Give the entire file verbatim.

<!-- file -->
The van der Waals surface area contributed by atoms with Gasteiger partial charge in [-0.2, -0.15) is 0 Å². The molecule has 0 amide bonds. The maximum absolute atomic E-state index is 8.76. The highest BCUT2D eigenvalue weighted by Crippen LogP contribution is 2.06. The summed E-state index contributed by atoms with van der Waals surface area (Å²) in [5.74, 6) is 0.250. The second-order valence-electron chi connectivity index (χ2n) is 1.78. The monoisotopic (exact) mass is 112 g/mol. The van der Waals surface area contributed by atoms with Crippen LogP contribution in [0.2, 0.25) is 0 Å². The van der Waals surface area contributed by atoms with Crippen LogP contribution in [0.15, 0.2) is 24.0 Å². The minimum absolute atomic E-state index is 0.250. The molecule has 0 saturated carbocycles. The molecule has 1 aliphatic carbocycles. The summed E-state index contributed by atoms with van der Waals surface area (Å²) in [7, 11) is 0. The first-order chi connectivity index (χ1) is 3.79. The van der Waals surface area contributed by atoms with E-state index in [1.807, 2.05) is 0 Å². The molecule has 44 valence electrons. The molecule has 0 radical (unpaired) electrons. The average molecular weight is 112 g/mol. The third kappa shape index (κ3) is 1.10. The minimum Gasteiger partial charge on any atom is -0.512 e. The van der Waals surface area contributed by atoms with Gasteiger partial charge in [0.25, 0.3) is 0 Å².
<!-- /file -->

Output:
The van der Waals surface area contributed by atoms with Gasteiger partial charge in [-0.2, -0.15) is 0 Å². The molecule has 0 amide bonds. The maximum absolute atomic E-state index is 8.76. The highest BCUT2D eigenvalue weighted by Crippen LogP contribution is 2.06. The summed E-state index contributed by atoms with van der Waals surface area (Å²) in [5.74, 6) is 0.250. The second-order valence-electron chi connectivity index (χ2n) is 1.78. The monoisotopic (exact) mass is 112 g/mol. The van der Waals surface area contributed by atoms with Crippen LogP contribution in [0.2, 0.25) is 0 Å². The van der Waals surface area contributed by atoms with Crippen LogP contribution in [0.15, 0.2) is 24.0 Å². The minimum absolute atomic E-state index is 0.250. The molecule has 0 saturated carbocycles. The molecule has 1 aliphatic carbocycles. The summed E-state index contributed by atoms with van der Waals surface area (Å²) in [7, 11) is 0. The first-order chi connectivity index (χ1) is 3.79. The van der Waals surface area contributed by atoms with E-state index in [1.807, 2.05) is 0 Å². The molecule has 44 valence electrons. The molecule has 0 radical (unpaired) electrons. The average molecular weight is 112 g/mol. The third kappa shape index (κ3) is 1.10. The minimum Gasteiger partial charge on any atom is -0.512 e. The van der Waals surface area contributed by atoms with Gasteiger partial charge in [0.25, 0.3) is 0 Å².